"Commuter migrants" opt for good life as "semigration" grows

They are ’mortgage refugees’, ‘semigrants’ or simply a new breed of commuter, writes Dan Buckley.

DURING the week, they work their socks off abroad at well-paid jobs in law, finance, medicine, and engineering.

At the weekends, they fly home to partner and family.

Welcome to the world of Ireland’s new breed of commuter: The young and somewhat upwardly mobile, anxious to finance their expensive mortgages and preserve the lifestyle they enjoyed during the boom.

A UCC study of our so-called “commuter migrants” to other European countries finds that most of them are mortgage refugees while others enjoy the excitement of regular foreign travel.

This growing group of international commuters have been given various euphemisms. Economist David McWilliams refers to them as “mortgage refugees” while RTÉ’S Philip Gallagher dubbed them “semigrants” — as they are halfway between “staying” and “emigrating”.

A staff member at Dublin Airport called them the “Monday-morning mob”, because each Monday they crowd onto aircraft bound for wealthy cities like London, Paris, Brussels, Amsterdam, Geneva, Munich and Frankfurt.

The research, by Dr David Ralph of UCC’s Institute for Social Sciences, was based on 30 lengthy interviews with commuter couples. One of the principal findings is that they are relatively well-paid professionals working in areas such as finance, banking, accountancy, academia, media, engineering, the law, and medicine. The vast majority are male, with their female partners remaining in the family home in Ireland.

According to his report, few commuters work in the social and construction sectors as many of these positions do not pay enough to finance a commuter arrangement involving two homes, along with weekly air travel.

The study also found that not all of them commute overseas solely as a consequence of the economic crisis. As one participant explained, there are different “species”, with some commuting as a matter of choice, preferring the daily experience of a foreign culture over the parochialism of Irish life. This group he terms “lifestyle commuters”. Another group are ambitious careerists who have hit a glass ceiling in their workplaces here. These are the “career commuters,” many of whom have received promotion abroad.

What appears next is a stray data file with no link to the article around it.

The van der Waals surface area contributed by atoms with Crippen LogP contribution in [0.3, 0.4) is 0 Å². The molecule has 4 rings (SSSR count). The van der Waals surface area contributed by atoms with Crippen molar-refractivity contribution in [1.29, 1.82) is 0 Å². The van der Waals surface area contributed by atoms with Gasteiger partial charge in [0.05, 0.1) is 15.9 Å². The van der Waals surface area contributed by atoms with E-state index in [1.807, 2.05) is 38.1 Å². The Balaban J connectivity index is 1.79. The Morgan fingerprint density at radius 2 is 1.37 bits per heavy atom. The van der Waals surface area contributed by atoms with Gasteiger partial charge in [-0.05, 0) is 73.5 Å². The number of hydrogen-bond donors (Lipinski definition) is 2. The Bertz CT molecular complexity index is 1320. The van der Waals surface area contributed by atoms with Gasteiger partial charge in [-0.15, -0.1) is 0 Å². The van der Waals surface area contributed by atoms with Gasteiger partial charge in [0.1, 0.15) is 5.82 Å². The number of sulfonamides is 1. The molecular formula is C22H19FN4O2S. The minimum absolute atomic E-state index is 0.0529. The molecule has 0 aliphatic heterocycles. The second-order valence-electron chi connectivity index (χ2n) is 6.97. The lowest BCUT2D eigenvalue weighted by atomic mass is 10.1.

The vast majority of those he interviewed, however, do not commute voluntarily, says Dr Ralph.

“They feel forced into this situation, compelled to seek work overseas so they can continue paying burdensome mortgages here. Commuting means they can be close to their families — many are married, many have school-age children — and as such, it is a better option than emigration.

“Some here said that they would emigrate as a family unit if they could be rid of the responsibilities of their mortgages. Others would prefer to remain living full-time in Ireland, if they had the choice. What this group have in common, mainly, is negative equity — and calling them ‘mortgage refugees’, then, is not just colourful language.”

Dr Ralph’s research was funded by the European Commission and follows previous work undertaken by him on the experiences of return migration to Celtic Tiger Ireland.

“Overall, commuters are a resourceful, resilient group,” he observes.

“They put their skills, education and work experience to creative use in the face of difficult circumstances in Ireland. Nevertheless, the chronic travelling and separation from loved-ones takes its toll. Fatigue from too many red-eye flights, miscommunication with partners and children back home during weekday separations, loneliness overseas — these are common complaints among commuters.”

Some had problems controlling their alcohol consumption while away during weekdays; others worried about sexual infidelity during periods of absence from partners.

“The future was a further source of anxiety for many,” says Dr Ralph.

“Most hope that the Irish economy will recover its former buoyancy, and they will be able to find suitable job positions back home as soon as possible. Yet hope is one thing, reality another. Most have no faith in this actually happening anytime soon; they are preparing to put up with commuting overseas for the long haul.”


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